Nathan Green: Happy Birthday Moon
In his second Art Palace solo show, Green throws a powerful punch of relentless joy
Reviewed by Andrew Long, Fri., June 5, 2009
'Nathan Green: Happy Birthday Moon'
through June 17
Every once in a blue moon, an exhibition appears that delivers such a powerful punch, you are left wondering why it goes so unnoticed. Nathan Green's second solo exhibit is such a show.
Viewing "Happy Birthday Moon" too quickly could easily discount the work, with its frequent use of symbols such as happy faces, turtles, snowmen, dolphins, and rainbows, as being borderline kitschy or simplistic. That would totally miss the point. Green inventively skews them to build a plethora of exuberant narratives that explore the ecstatic. He gives himself the freedom to do anything, and that is where the power lies. He is willing to put it all out there. Green is the underdog here and a fighter who will surprise you.
He plays with you, both as expression and strategy, throwing a jab or two, then backing off before stepping in for a solid punch. Diverging colors collide in a harmony that shouldn't make sense logically but does. He also frequently tilts the picture plane, changes perspective, lowers the vantage point, and then succinctly places a flat object in the middle. You cheer wildly sometimes. Other times you wince, wishing Green could have swung a bit more deftly. It was tenacity and risk that brought success thus far. So you wait for the next round, the next image.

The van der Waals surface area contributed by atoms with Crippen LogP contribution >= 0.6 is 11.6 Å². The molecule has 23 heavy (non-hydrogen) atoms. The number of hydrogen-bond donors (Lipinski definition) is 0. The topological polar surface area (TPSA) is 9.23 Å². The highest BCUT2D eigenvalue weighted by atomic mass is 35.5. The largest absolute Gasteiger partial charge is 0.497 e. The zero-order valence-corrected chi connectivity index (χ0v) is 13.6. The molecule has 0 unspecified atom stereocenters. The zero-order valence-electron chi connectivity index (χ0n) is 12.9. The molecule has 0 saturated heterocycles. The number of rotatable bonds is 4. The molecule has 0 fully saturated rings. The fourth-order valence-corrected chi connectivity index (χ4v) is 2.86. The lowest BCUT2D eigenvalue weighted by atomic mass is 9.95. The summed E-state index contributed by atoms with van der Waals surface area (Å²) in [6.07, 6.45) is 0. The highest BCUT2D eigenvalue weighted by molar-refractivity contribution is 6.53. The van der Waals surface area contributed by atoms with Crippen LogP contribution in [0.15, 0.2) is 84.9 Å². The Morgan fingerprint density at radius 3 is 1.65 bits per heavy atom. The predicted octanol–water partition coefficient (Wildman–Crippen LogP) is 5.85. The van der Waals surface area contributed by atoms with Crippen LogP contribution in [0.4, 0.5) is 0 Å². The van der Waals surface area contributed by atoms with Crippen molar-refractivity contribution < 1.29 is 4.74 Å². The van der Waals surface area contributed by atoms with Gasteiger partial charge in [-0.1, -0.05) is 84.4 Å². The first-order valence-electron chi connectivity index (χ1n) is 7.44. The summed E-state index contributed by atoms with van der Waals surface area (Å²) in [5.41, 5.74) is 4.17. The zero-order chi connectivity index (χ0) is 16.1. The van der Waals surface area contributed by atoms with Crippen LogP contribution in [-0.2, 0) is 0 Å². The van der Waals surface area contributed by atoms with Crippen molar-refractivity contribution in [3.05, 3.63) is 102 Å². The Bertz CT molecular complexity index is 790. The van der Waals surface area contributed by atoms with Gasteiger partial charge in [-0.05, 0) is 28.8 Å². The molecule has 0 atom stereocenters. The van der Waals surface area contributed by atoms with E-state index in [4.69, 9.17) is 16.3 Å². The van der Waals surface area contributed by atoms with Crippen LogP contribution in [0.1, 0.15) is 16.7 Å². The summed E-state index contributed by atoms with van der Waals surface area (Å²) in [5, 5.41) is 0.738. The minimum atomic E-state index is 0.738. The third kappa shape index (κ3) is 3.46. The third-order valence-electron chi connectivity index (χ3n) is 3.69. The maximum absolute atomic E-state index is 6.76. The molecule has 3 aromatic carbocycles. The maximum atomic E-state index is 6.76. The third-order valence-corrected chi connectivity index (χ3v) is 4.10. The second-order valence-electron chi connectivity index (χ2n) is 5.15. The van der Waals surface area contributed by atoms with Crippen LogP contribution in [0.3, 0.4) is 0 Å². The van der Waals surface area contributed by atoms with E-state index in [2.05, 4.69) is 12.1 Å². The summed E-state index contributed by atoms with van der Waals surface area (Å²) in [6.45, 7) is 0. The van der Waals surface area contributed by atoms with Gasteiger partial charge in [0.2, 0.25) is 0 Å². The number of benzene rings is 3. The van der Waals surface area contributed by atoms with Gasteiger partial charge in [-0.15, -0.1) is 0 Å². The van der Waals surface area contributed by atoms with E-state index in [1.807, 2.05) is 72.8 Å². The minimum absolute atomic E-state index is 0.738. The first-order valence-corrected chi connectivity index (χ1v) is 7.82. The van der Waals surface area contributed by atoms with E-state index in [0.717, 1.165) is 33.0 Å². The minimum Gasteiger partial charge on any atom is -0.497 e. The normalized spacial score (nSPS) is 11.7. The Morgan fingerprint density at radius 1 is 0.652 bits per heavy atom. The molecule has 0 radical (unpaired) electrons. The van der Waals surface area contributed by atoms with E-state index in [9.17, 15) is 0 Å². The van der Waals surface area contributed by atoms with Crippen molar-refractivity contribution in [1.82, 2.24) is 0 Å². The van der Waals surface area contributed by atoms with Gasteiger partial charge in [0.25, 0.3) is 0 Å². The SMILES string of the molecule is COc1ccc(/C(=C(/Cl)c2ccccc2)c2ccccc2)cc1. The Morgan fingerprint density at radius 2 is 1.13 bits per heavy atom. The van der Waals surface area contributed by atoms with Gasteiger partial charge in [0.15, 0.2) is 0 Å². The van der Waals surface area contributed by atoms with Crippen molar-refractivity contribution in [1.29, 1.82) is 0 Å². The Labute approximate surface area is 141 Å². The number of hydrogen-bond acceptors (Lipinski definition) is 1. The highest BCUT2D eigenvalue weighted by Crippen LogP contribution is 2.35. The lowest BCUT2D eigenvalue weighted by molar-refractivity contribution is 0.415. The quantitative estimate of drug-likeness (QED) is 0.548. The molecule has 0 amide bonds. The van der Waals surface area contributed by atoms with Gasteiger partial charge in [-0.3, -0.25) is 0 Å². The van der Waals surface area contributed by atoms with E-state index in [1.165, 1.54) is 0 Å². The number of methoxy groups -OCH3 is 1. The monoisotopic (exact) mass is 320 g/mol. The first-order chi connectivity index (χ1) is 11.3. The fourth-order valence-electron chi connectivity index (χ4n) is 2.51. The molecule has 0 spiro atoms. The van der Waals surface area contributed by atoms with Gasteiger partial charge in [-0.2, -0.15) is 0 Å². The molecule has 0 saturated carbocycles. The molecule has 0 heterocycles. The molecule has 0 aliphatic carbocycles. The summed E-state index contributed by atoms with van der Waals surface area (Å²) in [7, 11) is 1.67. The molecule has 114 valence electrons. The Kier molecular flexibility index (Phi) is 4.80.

Green's strongest punch is his relentless joy, which permeates the exhibition. He is not afraid to take a page from his childhood's playbook. And in a world currently so out of balance, why not return to one's imagination of another time and place? Green uses these constructed narratives as a guide. We become privy to his viewpoint, inventiveness, and compositional complexity and watch delightfully from outside the ring.
Green is willing to win any way he can. He applies paint directly from the tube, uses spray paint when necessary, and continually builds his images by painting over previous work. His command of the paintbrush and use of variegated color bands are effective throughout his work. Green's choice to make these mixed-media paintings on paper allows him the necessary fluidity to cut up individual works and merge them with others. He uses flat colors, but his hyperkinetic paint marks and gestures excite the picture plane, as if the dust of positive and negative magnets were mixed into his paints. His paintings demand that you keep looking because they are so active.
In several exhibitions at Art Palace this past season, the artist took into consideration the gallery space and exhibition as a totality. Green carries it further, and all of his moves make sense, including several pieces of sculpture. He has painted an entire wall of the gallery with bright colors, only to place Detail of Aurora Borealis, a small black-and-white painting, solely off center. It oddly becomes a window to the outside, yet we are determined to continue our journey and stay indoors; no use traipsing across the universe when the complexity of his work is surely enough.
Perhaps the right metaphor for Green's exhibit can be found in A Different and Smaller Infinity, a delightful small painting. Upon a black-and-white-striped background, two splayed hands humbly plead. Across the palms, Green places an invented infinity sign that wiggles like a snake. It screams out, "Can't you see it is all right here?" That is so true. If this exhibition were in New York, people would be knocking down the door to get in. For now, Green can only wait patiently. In the meantime, go see for yourself before he can no longer be called the underdog.